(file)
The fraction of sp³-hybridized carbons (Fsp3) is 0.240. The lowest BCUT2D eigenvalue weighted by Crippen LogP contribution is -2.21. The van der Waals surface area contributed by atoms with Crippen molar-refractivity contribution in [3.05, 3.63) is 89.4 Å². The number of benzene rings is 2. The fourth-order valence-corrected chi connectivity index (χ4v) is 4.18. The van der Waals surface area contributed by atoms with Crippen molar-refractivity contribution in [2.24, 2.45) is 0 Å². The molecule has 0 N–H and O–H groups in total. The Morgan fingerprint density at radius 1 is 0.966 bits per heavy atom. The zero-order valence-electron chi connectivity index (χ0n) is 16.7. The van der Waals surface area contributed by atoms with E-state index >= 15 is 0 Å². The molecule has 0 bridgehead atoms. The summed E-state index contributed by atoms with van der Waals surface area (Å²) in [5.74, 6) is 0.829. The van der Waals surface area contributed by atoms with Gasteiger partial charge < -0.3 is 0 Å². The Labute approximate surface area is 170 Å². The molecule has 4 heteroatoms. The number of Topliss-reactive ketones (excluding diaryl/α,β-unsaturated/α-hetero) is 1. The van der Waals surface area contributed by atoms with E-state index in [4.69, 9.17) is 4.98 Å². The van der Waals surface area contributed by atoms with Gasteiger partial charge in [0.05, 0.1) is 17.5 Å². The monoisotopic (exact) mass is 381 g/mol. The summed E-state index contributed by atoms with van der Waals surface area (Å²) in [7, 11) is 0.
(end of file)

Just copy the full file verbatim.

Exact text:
The fraction of sp³-hybridized carbons (Fsp3) is 0.240. The lowest BCUT2D eigenvalue weighted by Crippen LogP contribution is -2.21. The van der Waals surface area contributed by atoms with Crippen molar-refractivity contribution in [3.05, 3.63) is 89.4 Å². The number of benzene rings is 2. The fourth-order valence-corrected chi connectivity index (χ4v) is 4.18. The van der Waals surface area contributed by atoms with Crippen molar-refractivity contribution in [2.24, 2.45) is 0 Å². The molecule has 0 N–H and O–H groups in total. The Morgan fingerprint density at radius 1 is 0.966 bits per heavy atom. The zero-order valence-electron chi connectivity index (χ0n) is 16.7. The van der Waals surface area contributed by atoms with E-state index >= 15 is 0 Å². The molecule has 0 bridgehead atoms. The summed E-state index contributed by atoms with van der Waals surface area (Å²) in [5.74, 6) is 0.829. The van der Waals surface area contributed by atoms with Gasteiger partial charge < -0.3 is 0 Å². The Labute approximate surface area is 170 Å². The molecule has 4 heteroatoms. The number of Topliss-reactive ketones (excluding diaryl/α,β-unsaturated/α-hetero) is 1. The van der Waals surface area contributed by atoms with E-state index in [4.69, 9.17) is 4.98 Å². The van der Waals surface area contributed by atoms with Gasteiger partial charge in [0.05, 0.1) is 17.5 Å². The monoisotopic (exact) mass is 381 g/mol. The summed E-state index contributed by atoms with van der Waals surface area (Å²) in [7, 11) is 0.